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Moving Away from Requisitions and Towards Strategic Partnership

by
Jeff Hunter
Jul 19, 2005

The response to my last two articles on the topic of requisitions was informative. Most recruiting professionals who responded via the ERE Forum thought I had missed the point entirely, while those people who wrote me directly expressed gratitude for stating something they struggle with everyday. But everybody’s basic point was the same: requisitions run my life and define my job. Some people seem to like that, some people don’t. No matter where people fell down on the issue though, they all hinted at the next question: “Okay, smart guy. If requisitions are so bad, tell me how you live life without them!” The answer? Integration! This article will explore “integration” the way people with pocket-protectors and broken horn-rimmed glasses mean it, as in, “The integration of multiple subsystems within a heterogeneous compute environment is a necessary condition for end-to-end transactions.” I know, it’s pretty hot. But since this is a family publication I will try to keep such a sexy subject as dry as possible. There is also the metaphor of integration, which is about how you integrate what you do with your client’s business. I’ll address that only briefly at the end of the article, since my main focus is on technology integration. Moving away from a tactical requisition-based environment to the more ideal strategic partnership scenario requires the integration of various technologies that you may already be using inside your organization. In fact, in order to move beyond requisitions you (or your HRIT partner) must work towards making sure that all your data sources are integrated into one seamless information system. Even if your organization doesn’t have the types of systems that I discuss below, they probably will at some point in the future. The technologies that drive workforce planning include workforce planning tools (including project management, resource allocation, new product modeling, and IT governance), performance management tools, contact management and candidate relationship tools, and financial central-planning tools. At present, most of these tools live in their own universes and don’t talk to each other. For instance, if you have a project at your organization that you are staffing, it is likely that the project management team used some form of tool to create a scenario whereby they would need to go off and hire someone. These tools range from the very old (manual spreadsheet analysis) to the very advanced (new product modeling features in resource and project management tools). The project planning tool helps the business leader model some scenarios around staffing: the expected launch of the product, what types of skills are needed on the project, which individuals inside the organization are available to be staffed on a new project, and financial/budget constraints on what the project can pay for any particular skill. The business lead creates these plans and then runs them through various approval processes and checkpoints in order to end up with an approved plan. That plan says, “The company needs to hire these types of folks, with these types of skills and experiences, around this time, for this much money.” The project manager will then typically contact their HR or Recruiting representative to tell them about their needs. Because the HR/recruiting rep wants to make sure that they have the information right, and since they usually don’t have access to the original planning tool to see the various approvals, they must create a requisition to confirm that the need is real, as well as to initiate a conversation with the hiring manager about his or her “actual needs.” But what if the planning tool and the ATS talked to each other? Using the present level of sophistication of integration tools (at EA we use a tool called Tibco, but there are many others out there), your HRIT department can help you create business rules that determine whether a “TBH” (to be hired) has gone through the appropriate authorization channels and whether the proper information is contained in the resource request. Assuming the needs of those rules are met, a virtual requisition can be created in the ATS, which then can trigger the hiring process. The need description, budget allocation, skill requirements, and timing of the request should all be contained within the modeling tool database. Yes, sometimes you will need to go back and double-check the information, or change the job description language to meet a specific geographical or employment challenge. But that is more about the marketing side of recruiting, and less about administration. In other words, integration between the project management tool and the applicant tracking system takes requisitions and moves them from the administrative side of the business process to the communication side of the recruiting/selling process. Of course, this integration won’t solve world hunger or hold back the tides. Recruiters must still be accountable for understanding their client’s needs by specializing in what Kevin Wheeler calls “expert thinking” and “complex communications.” Integration won’t solve for a lack of these skills. In fact, a simple test of how “integrated” a recruiter is with the company’s talent processes is to remark their level of surprise when a new requisition magically appears in their fully integrated ATS. A recruiter who is well integrated into his or her clients’ business planning process will already know the requisition is coming. On the other hand, a recruiter who uses requisitions as a way to avoid hiring managers will continually be surprised when new requisitions appear. Of course, project planning tools aren’t the only source of TBH data. In fact, most organizations are just starting to move towards a “project work model” (as opposed to the functional model of work, where you just repeat a task over and over, but never get to see the final outcome). But all organizations talk money. So often times new hire planning is done in central planning tools, usually in finance. Most companies (and almost all public companies) must provide a budget for headcount prior to the start of the fiscal year. In the post Sarbanes-Oxley era of company governance, headcount is a common metric that Wall Street uses to evaluate the expense risk of a company for the coming fiscal year. You have probably had to deal with this through your company’s budgeting process: how many people, in what types of positions, for how much money, are you going to need for the year? Again, in most companies today, this information is accessed through the finance department during the requisition creation process. In other words, the information is only available to the finance department, because only they have access to the budgeting module of the financial system. So a requisition becomes a way of getting finance to approve something they already agreed to: that a position has budget approval as of a certain date. As we discussed in the previous articles, the approval of a requisition by finance is redundant, because they have to do it again when the offer gets issued. But again, imagine for a minute that your ATS and the central planning and budgeting system are integrated. Your position description (note that this does not have to be a requisition) already has a job code, a department number, and hiring manager number. Guess what? That’s the same information in the planning system! So once you are ready to send an offer out, you can initiate a request to the planning system to check that the position is budgeted and open. This protects the company from making the mistake of hiring someone off plan. It doesn’t require a requisition, and it has successfully automated a manual process. Finally, I would like to reiterate something I brought up at the start of the article, which is that integration is both a technology and a metaphor. From a technology perspective, integration means reducing the administrative workload of the recruiting organization through seamlessly meshing different information sources into one cohesive hiring management system. This will enable recruiters to shift from being tactical administrators to strategic consultants and partners. But technical integration only provides an opportunity for becoming more strategic. The metaphor of integration is the way to maximize this opportunity. Integration as a metaphor means that the recruiter is a seamless part of the business system they are supporting. Moving beyond requisition is the first step from technical integration towards “business integration.”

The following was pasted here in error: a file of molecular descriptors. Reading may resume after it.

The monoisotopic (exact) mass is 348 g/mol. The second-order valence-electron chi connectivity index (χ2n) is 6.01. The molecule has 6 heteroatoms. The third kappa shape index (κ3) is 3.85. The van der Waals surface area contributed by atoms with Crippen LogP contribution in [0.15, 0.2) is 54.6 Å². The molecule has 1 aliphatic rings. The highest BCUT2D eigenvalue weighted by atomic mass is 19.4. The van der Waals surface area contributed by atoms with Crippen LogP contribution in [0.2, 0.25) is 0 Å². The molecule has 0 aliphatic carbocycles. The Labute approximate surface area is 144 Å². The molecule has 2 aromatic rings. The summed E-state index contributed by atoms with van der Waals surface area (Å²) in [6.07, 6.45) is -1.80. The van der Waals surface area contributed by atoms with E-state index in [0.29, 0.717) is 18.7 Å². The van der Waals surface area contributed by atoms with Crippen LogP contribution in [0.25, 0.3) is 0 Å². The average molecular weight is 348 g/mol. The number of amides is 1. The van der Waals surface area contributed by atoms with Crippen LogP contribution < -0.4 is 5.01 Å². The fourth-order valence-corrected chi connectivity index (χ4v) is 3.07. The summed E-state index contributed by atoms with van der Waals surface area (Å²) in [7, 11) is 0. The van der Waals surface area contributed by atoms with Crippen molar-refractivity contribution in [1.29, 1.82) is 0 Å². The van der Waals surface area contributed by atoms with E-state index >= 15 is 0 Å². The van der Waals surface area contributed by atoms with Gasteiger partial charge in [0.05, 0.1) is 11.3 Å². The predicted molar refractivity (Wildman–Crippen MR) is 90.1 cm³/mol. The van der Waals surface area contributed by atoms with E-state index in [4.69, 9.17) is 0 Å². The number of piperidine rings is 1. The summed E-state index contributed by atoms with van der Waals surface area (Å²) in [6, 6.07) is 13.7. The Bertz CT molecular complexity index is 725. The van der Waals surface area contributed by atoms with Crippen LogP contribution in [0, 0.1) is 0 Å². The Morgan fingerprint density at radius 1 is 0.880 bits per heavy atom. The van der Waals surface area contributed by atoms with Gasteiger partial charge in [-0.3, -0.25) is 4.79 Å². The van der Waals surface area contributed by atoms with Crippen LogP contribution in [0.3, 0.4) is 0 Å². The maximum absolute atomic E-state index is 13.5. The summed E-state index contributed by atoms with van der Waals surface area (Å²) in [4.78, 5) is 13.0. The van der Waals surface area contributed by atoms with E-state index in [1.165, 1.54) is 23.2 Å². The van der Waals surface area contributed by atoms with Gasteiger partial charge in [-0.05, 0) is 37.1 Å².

This article is provided for informational purposes only and is not intended to offer specific legal advice. You should consult your legal counsel regarding any threatened or pending litigation.